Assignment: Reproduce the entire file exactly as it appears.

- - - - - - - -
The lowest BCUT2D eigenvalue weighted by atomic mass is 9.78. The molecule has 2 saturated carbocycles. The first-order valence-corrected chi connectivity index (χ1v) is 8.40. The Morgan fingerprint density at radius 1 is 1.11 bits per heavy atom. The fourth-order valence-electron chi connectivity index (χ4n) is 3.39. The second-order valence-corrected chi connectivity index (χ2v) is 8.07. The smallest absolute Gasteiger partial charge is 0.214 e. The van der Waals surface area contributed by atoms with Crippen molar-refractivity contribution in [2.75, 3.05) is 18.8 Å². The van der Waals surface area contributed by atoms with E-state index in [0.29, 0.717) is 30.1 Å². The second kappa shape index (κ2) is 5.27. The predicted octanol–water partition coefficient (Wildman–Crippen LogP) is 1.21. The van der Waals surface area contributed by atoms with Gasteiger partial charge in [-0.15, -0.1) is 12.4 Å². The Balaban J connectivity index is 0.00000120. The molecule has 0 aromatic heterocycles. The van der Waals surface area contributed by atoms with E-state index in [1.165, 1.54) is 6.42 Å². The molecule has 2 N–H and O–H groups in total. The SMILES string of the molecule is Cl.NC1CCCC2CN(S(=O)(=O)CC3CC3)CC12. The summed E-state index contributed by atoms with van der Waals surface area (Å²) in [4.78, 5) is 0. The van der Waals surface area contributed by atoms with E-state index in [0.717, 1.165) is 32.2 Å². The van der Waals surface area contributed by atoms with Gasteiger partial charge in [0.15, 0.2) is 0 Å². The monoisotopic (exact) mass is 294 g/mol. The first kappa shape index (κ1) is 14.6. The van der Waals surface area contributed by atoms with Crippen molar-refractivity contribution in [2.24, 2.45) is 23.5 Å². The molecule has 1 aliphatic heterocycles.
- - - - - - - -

The lowest BCUT2D eigenvalue weighted by atomic mass is 9.78. The molecule has 2 saturated carbocycles. The first-order valence-corrected chi connectivity index (χ1v) is 8.40. The Morgan fingerprint density at radius 1 is 1.11 bits per heavy atom. The fourth-order valence-electron chi connectivity index (χ4n) is 3.39. The second-order valence-corrected chi connectivity index (χ2v) is 8.07. The smallest absolute Gasteiger partial charge is 0.214 e. The van der Waals surface area contributed by atoms with Crippen molar-refractivity contribution in [2.75, 3.05) is 18.8 Å². The van der Waals surface area contributed by atoms with E-state index in [0.29, 0.717) is 30.1 Å². The second kappa shape index (κ2) is 5.27. The predicted octanol–water partition coefficient (Wildman–Crippen LogP) is 1.21. The van der Waals surface area contributed by atoms with Gasteiger partial charge in [-0.15, -0.1) is 12.4 Å². The Balaban J connectivity index is 0.00000120. The molecule has 0 aromatic heterocycles. The van der Waals surface area contributed by atoms with E-state index in [1.165, 1.54) is 6.42 Å². The molecule has 2 N–H and O–H groups in total. The SMILES string of the molecule is Cl.NC1CCCC2CN(S(=O)(=O)CC3CC3)CC12. The summed E-state index contributed by atoms with van der Waals surface area (Å²) in [4.78, 5) is 0. The van der Waals surface area contributed by atoms with E-state index in [0.717, 1.165) is 32.2 Å². The van der Waals surface area contributed by atoms with Gasteiger partial charge in [0.15, 0.2) is 0 Å². The monoisotopic (exact) mass is 294 g/mol. The first kappa shape index (κ1) is 14.6. The van der Waals surface area contributed by atoms with Crippen molar-refractivity contribution in [2.24, 2.45) is 23.5 Å². The molecule has 1 aliphatic heterocycles.